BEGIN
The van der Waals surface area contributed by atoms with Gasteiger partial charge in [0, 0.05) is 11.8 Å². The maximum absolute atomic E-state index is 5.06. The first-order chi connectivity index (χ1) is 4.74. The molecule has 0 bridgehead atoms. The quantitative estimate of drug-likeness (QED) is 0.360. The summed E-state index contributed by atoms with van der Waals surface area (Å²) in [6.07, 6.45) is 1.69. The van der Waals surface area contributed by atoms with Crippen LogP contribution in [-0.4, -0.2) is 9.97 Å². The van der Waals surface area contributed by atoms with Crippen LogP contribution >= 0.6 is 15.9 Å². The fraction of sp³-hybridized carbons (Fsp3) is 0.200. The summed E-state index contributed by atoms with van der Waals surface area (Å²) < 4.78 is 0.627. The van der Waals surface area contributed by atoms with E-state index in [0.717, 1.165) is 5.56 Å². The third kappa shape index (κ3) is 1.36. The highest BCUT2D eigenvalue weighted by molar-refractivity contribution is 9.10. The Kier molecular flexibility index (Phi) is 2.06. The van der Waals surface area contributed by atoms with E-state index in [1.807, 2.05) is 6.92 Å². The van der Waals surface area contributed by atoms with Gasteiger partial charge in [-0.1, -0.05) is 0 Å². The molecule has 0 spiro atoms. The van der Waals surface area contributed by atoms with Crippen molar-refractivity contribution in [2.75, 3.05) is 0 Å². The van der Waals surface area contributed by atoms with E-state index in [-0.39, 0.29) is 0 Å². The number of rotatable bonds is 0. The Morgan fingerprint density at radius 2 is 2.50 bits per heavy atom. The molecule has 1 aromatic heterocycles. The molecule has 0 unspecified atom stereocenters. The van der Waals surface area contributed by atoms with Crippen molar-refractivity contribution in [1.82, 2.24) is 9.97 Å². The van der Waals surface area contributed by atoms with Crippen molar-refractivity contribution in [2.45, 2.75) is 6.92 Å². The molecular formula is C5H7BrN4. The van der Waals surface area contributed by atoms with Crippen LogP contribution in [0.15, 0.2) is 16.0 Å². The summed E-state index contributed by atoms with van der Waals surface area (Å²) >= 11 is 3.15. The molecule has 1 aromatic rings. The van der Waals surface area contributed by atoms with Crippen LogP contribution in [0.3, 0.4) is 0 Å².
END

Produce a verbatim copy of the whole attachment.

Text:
The van der Waals surface area contributed by atoms with Gasteiger partial charge in [0, 0.05) is 11.8 Å². The maximum absolute atomic E-state index is 5.06. The first-order chi connectivity index (χ1) is 4.74. The molecule has 0 bridgehead atoms. The quantitative estimate of drug-likeness (QED) is 0.360. The summed E-state index contributed by atoms with van der Waals surface area (Å²) in [6.07, 6.45) is 1.69. The van der Waals surface area contributed by atoms with Crippen LogP contribution in [-0.4, -0.2) is 9.97 Å². The van der Waals surface area contributed by atoms with Crippen LogP contribution >= 0.6 is 15.9 Å². The fraction of sp³-hybridized carbons (Fsp3) is 0.200. The summed E-state index contributed by atoms with van der Waals surface area (Å²) < 4.78 is 0.627. The van der Waals surface area contributed by atoms with E-state index in [0.717, 1.165) is 5.56 Å². The third kappa shape index (κ3) is 1.36. The highest BCUT2D eigenvalue weighted by molar-refractivity contribution is 9.10. The Kier molecular flexibility index (Phi) is 2.06. The van der Waals surface area contributed by atoms with E-state index in [1.807, 2.05) is 6.92 Å². The van der Waals surface area contributed by atoms with Gasteiger partial charge in [-0.1, -0.05) is 0 Å². The molecule has 0 spiro atoms. The van der Waals surface area contributed by atoms with Crippen molar-refractivity contribution in [2.75, 3.05) is 0 Å². The van der Waals surface area contributed by atoms with E-state index in [-0.39, 0.29) is 0 Å². The number of rotatable bonds is 0. The Morgan fingerprint density at radius 2 is 2.50 bits per heavy atom. The molecule has 1 aromatic heterocycles. The molecule has 0 unspecified atom stereocenters. The van der Waals surface area contributed by atoms with Crippen molar-refractivity contribution in [1.82, 2.24) is 9.97 Å². The van der Waals surface area contributed by atoms with Crippen molar-refractivity contribution in [2.45, 2.75) is 6.92 Å². The molecular formula is C5H7BrN4. The van der Waals surface area contributed by atoms with Crippen LogP contribution in [0.15, 0.2) is 16.0 Å². The summed E-state index contributed by atoms with van der Waals surface area (Å²) >= 11 is 3.15. The molecule has 1 aromatic rings. The van der Waals surface area contributed by atoms with Crippen LogP contribution in [0.3, 0.4) is 0 Å².